If you’ve recently been promoted to a project management position, or perhaps are getting ready to start your career in this field, it’s important to have a good understanding of how to make your life easier as you move forward. Read on for some key beginner project management tips you can follow today.
Understand the Project Lifecycle
When you’re new to project management, you may not be familiar with the lifecycle involved in this kind of work. It’s necessary to get up to speed on this sooner rather than later. The project management cycle typically starts with the conceptualization phase (also known as the initiation phase), where a need for the project or service is identified. After this, there is the planning phase; the execution phase, where the actual work of the project is performed; and then the termination phase, also known as project closure. This is the point where the project is finalized and evaluated. If needed, the project may also end up being extended at this point, rather than closed altogether.
Research, Listen and Learn Prior to Starting the Project
It might be tempting to jump into your first assignment with all guns blazing. However, doing this won’t help you put your best foot forward. Instead, it’s wise to take time to do your research, listen and learn right from the start.
For example, research the various parties involved in the project, so you know who your clients and their customers are, what it is the clients do and offer, what their area of focus is, what’s already being done in the market and more. A great way to learn as much as possible up front is to sit back and listen. Rather than launching in with all your ideas straight away because you’re eager to show you’re qualified for the job, let the stakeholders in the project talk to you about what it is they’re after.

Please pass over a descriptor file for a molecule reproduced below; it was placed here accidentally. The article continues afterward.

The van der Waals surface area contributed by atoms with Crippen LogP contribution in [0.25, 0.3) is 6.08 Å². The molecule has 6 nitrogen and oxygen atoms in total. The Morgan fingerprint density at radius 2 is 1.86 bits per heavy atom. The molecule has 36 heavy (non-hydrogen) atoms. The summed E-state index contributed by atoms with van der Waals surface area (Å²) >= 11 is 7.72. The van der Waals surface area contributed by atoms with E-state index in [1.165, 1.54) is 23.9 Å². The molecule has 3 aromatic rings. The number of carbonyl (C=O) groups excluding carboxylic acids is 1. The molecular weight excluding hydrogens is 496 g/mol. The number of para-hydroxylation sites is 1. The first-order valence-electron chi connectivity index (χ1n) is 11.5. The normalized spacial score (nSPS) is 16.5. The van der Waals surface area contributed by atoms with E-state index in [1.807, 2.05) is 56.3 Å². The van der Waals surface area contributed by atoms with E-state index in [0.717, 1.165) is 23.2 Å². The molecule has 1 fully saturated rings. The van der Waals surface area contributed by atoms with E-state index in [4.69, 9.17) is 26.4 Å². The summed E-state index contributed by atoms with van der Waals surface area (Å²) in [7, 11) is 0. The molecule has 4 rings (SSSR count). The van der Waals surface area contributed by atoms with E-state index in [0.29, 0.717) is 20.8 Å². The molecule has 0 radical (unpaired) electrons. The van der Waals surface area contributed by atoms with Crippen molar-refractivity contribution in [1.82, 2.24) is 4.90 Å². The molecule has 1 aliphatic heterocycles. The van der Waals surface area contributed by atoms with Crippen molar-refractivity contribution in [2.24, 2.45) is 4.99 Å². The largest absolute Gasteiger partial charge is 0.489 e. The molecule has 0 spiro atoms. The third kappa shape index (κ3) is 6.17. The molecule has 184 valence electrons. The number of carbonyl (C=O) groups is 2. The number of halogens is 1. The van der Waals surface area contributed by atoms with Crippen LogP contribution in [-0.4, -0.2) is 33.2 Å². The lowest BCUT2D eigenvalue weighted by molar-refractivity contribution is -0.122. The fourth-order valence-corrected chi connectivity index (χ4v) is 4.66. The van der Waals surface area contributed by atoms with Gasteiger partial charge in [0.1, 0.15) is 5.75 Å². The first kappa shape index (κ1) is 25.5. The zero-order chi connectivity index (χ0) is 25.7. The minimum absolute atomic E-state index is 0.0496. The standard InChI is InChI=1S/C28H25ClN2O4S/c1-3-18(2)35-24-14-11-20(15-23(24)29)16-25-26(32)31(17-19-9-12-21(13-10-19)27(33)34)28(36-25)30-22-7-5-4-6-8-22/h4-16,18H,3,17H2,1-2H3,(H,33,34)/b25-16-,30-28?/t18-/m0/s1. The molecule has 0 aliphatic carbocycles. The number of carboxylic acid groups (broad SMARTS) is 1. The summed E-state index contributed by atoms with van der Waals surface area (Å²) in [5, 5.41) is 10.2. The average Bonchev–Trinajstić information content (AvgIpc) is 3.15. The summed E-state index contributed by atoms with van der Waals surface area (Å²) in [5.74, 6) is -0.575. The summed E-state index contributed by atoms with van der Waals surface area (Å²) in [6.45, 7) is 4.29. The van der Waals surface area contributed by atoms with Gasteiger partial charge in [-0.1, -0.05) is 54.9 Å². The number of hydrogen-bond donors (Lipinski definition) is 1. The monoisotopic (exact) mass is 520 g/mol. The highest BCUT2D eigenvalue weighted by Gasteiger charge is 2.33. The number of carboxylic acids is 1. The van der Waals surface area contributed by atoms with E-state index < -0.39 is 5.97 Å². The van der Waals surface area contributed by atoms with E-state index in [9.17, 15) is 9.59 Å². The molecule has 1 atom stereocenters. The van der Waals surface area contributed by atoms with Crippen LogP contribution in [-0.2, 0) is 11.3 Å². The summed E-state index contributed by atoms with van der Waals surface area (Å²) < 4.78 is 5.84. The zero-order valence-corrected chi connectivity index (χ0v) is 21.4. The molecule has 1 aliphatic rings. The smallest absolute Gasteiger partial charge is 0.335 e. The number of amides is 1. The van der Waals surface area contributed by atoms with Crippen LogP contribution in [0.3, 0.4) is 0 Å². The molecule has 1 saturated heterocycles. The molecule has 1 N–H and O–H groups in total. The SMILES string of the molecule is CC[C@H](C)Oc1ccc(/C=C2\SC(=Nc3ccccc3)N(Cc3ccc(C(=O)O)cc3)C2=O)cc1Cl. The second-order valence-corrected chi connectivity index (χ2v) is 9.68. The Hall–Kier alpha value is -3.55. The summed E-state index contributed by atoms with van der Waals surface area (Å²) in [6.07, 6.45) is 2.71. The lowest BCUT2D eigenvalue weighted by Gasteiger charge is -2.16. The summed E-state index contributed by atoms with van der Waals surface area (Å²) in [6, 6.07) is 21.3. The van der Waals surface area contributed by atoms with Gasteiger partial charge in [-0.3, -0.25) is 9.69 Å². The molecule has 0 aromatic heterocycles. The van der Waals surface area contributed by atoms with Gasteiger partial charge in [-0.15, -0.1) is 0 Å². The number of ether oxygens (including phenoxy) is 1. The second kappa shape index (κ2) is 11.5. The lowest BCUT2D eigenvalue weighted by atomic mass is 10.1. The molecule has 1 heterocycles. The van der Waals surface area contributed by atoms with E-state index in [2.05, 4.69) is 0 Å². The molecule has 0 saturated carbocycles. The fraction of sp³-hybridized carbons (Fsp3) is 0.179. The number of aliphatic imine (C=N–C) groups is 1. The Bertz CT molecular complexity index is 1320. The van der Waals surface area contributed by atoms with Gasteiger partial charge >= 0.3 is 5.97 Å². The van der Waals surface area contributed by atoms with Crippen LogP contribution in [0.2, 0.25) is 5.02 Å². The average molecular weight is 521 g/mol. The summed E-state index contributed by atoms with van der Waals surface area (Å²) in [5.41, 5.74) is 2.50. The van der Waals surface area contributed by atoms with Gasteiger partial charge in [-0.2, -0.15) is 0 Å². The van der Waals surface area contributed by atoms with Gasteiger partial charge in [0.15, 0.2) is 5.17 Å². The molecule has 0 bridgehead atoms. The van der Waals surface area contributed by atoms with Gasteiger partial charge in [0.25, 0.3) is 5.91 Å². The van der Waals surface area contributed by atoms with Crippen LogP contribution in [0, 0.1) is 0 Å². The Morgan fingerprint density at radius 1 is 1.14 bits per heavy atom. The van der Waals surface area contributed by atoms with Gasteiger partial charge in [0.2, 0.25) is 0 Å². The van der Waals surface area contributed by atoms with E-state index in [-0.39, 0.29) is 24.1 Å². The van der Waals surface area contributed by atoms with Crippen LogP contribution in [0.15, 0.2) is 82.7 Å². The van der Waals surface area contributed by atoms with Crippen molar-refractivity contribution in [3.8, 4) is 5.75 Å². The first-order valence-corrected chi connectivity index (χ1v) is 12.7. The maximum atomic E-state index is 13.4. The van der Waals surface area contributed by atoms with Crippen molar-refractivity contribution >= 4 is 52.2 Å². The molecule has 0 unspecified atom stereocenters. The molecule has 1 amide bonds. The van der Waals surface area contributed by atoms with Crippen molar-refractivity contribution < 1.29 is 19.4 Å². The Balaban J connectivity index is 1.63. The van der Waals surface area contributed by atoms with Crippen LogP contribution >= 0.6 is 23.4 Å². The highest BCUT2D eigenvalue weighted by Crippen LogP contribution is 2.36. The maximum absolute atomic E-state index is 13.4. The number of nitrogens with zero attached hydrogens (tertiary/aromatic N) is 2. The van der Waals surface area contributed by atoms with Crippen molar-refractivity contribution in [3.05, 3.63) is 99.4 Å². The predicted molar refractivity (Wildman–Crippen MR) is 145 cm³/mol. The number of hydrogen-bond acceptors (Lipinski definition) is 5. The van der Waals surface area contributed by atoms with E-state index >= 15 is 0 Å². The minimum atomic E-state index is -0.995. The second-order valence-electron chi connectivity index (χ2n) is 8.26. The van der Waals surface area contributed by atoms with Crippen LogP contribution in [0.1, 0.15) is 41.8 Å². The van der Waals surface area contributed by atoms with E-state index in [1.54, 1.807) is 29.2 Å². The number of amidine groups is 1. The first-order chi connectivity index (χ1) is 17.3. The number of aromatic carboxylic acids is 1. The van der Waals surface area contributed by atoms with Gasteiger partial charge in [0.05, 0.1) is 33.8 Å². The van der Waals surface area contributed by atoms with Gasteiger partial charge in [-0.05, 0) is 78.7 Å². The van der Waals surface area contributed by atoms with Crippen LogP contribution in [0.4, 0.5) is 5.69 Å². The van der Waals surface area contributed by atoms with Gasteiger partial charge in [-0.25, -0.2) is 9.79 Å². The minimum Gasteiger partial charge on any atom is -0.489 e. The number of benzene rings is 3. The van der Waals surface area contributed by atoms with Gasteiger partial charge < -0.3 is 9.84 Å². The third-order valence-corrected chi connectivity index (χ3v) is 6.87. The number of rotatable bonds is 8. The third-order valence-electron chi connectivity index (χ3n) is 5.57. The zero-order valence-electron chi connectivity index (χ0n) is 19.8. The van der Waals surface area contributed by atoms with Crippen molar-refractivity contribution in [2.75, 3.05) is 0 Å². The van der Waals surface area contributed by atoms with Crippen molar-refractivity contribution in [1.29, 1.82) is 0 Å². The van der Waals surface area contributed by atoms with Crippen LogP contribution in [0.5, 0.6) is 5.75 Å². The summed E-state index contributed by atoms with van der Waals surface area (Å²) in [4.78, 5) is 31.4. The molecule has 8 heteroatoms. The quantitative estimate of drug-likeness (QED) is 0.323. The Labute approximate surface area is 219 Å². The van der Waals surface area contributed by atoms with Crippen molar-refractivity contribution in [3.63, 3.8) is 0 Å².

By displaying active listening skills and showing you understand and care about what the client wants, you’ll not only make your job easier and ensure you don’t waste time on elements that won’t suit, but you’ll also engage with people and build relationships more quickly. This can have a substantial, positive impact as the project progresses.
Define the Project and Know the Goals You Need to Meet
Similarly, it’s important to define the project from the very beginning. Make sure you receive a complete, detailed project scope from the parties involved. You should have approval from all the different stakeholders before you start work and be clear about things such as the project timeline, budget, interim milestones and end goals.
Find out what the main priorities are for the project, and then set clear and measurable goals based on these. The outcomes you work to achieve should be reasonable, have a set timeframe and be measurable. By knowing them early on, you will be able to immediately start working on those that are going to be the hardest to make happen, and therefore you give yourself as much time as possible to get organized.
Ensure you have everything written down and signed off too, so all parties know what is involved, and there are no misunderstandings. While change is inevitable in project management, having this starting point will give you a good foundation and make things easier if alterations are required.
This work also helps you to avoid “scope creep,” where clients continue asking you to handle “just one more thing” over and over, until the whole endeavor becomes much bigger and more time consuming than initially agreed to.
Put a Plan Together
The next step is to create a plan of attack for how you will manage the project. Take your end deadline, and work back from there, deciding when each step will need to be completed by. This will help you to stack on track as the weeks, months or years progress.
Note down any potential risks to the project or weaknesses where you may need to enlist support. You may need to call on colleagues for help, hire extra workers for a certain time period or even outsource certain elements of the project. This needs to be planned for early. Doing all of this planning takes more time at the beginning, but is a must. It will help you understand potential issues and prevent you from falling behind because of a lack of knowledge or resources or due to sudden upsets.